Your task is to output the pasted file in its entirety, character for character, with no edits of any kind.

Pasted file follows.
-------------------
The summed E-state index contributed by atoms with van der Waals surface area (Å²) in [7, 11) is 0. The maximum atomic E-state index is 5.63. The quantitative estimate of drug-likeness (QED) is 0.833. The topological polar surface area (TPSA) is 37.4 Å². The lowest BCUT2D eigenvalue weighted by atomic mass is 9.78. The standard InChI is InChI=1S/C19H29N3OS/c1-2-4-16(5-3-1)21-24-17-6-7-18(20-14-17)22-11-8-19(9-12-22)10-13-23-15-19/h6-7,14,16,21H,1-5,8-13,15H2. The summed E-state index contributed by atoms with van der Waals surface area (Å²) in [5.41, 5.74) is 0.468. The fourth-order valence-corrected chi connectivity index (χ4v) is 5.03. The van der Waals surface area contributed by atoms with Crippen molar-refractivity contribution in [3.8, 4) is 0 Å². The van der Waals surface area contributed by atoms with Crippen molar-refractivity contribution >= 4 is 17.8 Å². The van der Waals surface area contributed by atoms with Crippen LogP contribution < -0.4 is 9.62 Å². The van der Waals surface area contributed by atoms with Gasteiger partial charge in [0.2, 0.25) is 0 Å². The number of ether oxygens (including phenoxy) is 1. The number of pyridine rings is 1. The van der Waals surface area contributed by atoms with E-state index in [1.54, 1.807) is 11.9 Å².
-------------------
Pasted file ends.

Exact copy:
The summed E-state index contributed by atoms with van der Waals surface area (Å²) in [7, 11) is 0. The maximum atomic E-state index is 5.63. The quantitative estimate of drug-likeness (QED) is 0.833. The topological polar surface area (TPSA) is 37.4 Å². The lowest BCUT2D eigenvalue weighted by atomic mass is 9.78. The standard InChI is InChI=1S/C19H29N3OS/c1-2-4-16(5-3-1)21-24-17-6-7-18(20-14-17)22-11-8-19(9-12-22)10-13-23-15-19/h6-7,14,16,21H,1-5,8-13,15H2. The summed E-state index contributed by atoms with van der Waals surface area (Å²) in [5.41, 5.74) is 0.468. The fourth-order valence-corrected chi connectivity index (χ4v) is 5.03. The van der Waals surface area contributed by atoms with Crippen molar-refractivity contribution in [3.8, 4) is 0 Å². The van der Waals surface area contributed by atoms with Crippen molar-refractivity contribution >= 4 is 17.8 Å². The van der Waals surface area contributed by atoms with Crippen LogP contribution < -0.4 is 9.62 Å². The van der Waals surface area contributed by atoms with Gasteiger partial charge in [0.2, 0.25) is 0 Å². The number of ether oxygens (including phenoxy) is 1. The number of pyridine rings is 1. The van der Waals surface area contributed by atoms with E-state index in [1.54, 1.807) is 11.9 Å².